Lockdown life and turning Blue Monday Green

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As we continue in lockdown and approach Blue Monday, thought to be the most challenging day of the year, we wanted to emphasise the benefits of getting outside. Sure, the days may feel shorter and we are lacking those all-important daylight hours, but getting fresh air, at least once a day, is essential to our wellbeing and mental outlook. Find out why below:

How can nature benefit my mental health?

Spending time outdoors in nature has been found to help with multiple mental health problems, including anxiety and depression. Often this is due to combining regular physical activity and social contact with being outside in nature.

Being outside in natural light can also be helpful if you experience seasonal affective disorder (SAD), a type of depression that affects people during particular seasons or times of year.

What can I do outside to aid my mental health?

Spending time in green spaces or bringing nature into your everyday life can benefit both your mental and physical wellbeing. So, get wrapped up warm and try one of the following:

  • Growing vegetables or flowers
  • Running
  • Being around animals
  • Go out for a walk
  • Hiking
  • Outdoor swimming
  • Painting outside
  • Journaling outside

 

All these activities can also help to improve your mood, reduce feelings of stress or anger, and help you to feel more relaxed. Getting out and doing regular exercise, even if this is only walking, will also improve your physical health and should also impact and improve your confidence and self-esteem too. Likewise getting out for walks with a friend or neighbour can also help forge new connections and ensure you are not feeling isolated during lockdown.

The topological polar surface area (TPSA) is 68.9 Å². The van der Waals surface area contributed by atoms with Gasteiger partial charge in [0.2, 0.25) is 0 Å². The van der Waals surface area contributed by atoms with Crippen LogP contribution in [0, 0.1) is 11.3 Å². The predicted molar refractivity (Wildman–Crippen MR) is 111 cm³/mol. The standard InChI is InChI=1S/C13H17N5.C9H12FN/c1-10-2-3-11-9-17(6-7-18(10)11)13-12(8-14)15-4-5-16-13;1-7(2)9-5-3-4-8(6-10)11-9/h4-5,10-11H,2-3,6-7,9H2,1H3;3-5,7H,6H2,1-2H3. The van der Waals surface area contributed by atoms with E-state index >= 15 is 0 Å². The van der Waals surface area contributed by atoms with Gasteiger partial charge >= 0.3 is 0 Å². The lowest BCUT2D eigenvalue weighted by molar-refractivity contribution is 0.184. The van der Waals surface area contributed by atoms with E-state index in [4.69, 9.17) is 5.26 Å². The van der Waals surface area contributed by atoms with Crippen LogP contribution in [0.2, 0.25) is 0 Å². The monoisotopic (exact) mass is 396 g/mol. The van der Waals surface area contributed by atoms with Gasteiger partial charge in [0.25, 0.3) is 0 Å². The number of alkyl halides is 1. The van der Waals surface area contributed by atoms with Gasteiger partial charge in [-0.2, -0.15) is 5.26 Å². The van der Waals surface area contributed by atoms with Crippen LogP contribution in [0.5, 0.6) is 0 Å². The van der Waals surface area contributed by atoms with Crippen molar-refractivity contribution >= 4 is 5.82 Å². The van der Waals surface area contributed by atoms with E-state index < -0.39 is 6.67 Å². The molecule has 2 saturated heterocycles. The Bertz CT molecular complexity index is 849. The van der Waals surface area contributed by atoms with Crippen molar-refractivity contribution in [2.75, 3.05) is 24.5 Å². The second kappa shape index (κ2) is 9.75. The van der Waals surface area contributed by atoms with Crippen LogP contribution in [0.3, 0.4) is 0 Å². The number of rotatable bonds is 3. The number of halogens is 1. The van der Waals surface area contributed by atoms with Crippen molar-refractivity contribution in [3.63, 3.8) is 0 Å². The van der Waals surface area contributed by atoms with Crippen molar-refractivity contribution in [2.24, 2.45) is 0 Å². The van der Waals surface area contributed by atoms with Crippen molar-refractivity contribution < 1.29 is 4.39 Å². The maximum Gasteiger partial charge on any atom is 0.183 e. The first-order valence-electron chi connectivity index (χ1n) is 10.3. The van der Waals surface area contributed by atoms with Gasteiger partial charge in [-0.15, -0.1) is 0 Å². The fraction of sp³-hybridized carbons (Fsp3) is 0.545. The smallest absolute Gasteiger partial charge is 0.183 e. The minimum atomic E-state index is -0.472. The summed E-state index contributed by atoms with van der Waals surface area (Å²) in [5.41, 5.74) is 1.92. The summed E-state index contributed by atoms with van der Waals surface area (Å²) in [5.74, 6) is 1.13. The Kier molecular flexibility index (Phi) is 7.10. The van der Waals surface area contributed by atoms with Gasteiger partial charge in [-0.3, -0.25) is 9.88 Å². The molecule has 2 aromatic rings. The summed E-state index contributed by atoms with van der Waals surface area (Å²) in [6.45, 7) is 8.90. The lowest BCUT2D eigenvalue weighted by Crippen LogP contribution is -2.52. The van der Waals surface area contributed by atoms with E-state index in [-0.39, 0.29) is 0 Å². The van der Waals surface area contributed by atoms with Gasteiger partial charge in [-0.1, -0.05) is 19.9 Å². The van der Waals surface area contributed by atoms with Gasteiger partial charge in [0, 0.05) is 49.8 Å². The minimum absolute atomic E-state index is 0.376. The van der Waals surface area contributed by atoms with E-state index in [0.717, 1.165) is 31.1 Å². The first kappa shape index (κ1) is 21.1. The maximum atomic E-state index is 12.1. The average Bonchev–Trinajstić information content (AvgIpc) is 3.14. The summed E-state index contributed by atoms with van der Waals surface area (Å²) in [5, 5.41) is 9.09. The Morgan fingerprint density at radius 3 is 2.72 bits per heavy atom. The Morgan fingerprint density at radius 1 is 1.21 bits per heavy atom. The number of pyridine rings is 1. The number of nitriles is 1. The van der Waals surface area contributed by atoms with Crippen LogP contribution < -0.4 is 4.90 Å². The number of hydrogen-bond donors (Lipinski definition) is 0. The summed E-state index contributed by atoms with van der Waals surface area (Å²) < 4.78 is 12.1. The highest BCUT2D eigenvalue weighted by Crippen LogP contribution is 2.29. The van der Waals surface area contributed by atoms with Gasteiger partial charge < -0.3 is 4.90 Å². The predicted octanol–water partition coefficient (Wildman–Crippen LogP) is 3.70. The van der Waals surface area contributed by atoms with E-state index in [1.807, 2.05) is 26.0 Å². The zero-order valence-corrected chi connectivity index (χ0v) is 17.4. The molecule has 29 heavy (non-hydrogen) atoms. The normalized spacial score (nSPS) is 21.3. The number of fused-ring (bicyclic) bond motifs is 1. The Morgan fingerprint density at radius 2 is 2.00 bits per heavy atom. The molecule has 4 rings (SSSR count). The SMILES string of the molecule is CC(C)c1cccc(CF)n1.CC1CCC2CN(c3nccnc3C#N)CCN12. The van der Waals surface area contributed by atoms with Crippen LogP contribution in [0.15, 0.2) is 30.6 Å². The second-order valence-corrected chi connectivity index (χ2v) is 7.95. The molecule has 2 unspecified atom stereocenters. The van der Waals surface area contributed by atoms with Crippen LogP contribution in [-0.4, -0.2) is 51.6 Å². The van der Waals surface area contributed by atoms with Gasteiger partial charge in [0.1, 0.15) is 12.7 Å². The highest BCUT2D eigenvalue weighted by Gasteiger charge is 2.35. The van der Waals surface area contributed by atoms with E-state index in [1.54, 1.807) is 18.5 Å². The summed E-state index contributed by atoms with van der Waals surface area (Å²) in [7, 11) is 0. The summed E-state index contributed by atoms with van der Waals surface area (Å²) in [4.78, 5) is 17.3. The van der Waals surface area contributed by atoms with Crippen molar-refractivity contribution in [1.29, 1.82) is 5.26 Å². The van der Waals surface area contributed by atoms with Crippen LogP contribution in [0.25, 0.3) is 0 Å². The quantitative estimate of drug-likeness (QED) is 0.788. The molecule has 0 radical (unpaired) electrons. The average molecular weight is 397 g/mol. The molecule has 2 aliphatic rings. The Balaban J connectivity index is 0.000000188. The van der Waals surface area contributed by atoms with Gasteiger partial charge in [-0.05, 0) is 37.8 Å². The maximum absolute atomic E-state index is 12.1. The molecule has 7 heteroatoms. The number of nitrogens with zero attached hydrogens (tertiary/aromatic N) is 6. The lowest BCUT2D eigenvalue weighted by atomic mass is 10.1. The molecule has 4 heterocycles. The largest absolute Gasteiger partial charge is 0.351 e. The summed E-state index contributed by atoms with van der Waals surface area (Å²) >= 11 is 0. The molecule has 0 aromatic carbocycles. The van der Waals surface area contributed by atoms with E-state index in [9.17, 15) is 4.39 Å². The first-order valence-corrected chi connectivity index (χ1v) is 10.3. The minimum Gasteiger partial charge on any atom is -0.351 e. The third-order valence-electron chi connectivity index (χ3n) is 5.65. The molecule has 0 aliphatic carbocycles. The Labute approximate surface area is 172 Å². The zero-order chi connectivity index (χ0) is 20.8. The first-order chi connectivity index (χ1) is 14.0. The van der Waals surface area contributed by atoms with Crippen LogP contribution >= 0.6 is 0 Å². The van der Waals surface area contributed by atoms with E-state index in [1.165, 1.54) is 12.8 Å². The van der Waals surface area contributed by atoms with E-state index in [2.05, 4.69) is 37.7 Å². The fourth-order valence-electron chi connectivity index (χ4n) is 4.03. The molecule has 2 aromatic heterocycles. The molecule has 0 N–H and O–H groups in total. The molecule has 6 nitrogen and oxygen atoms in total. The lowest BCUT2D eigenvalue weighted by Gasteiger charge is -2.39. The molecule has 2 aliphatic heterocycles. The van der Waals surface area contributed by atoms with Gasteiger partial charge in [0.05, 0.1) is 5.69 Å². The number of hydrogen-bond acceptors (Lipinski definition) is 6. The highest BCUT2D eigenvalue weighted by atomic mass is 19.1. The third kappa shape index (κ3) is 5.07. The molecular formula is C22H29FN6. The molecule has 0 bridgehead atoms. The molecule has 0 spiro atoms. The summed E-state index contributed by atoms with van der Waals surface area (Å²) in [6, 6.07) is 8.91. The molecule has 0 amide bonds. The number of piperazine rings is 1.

That being said, we are all too aware that some people may struggle to access nature or the outdoors due to COVID-19 isolation, the need to shield or indeed due to specific disabilities. If that’s the case, then there are a few things you can do today to make you feel slightly closer to nature. Read on to find out more.

  • Buy flowers or potted plants for your home. Apart from being aesthetically pleasing some plants, such as Mother-in-laws tongue (Sansevieria Trifasciata), are actually rated by NASA for their air purifying qualities and are credited with removing benzene, formaldehyde and other harmful toxins out the air.
  • Collect natural materials, for example leaves, flowers, feathers, tree bark or seeds and use them to decorate your living space or use them for art projects. Where possible, involve and bring together the family on do this. It will be a great bonding exercise too.
  • Arrange a comfortable space to sit, for example by a window where you can look out over a view of trees or the sky. Notice and note day to day changes regarding what you see, such as tree leaves changing or flowers blooming.
  • Take photos of your favourite places in nature. Use them as backgrounds on a mobile phone or computer screen, or print them out and put them up on your walls.
  • Listen to natural sounds, like recordings or apps that play birdsong, ocean waves or rainfall. Not only are these ever so nice to connect you in with nature but they can be great to aid with sleep too.

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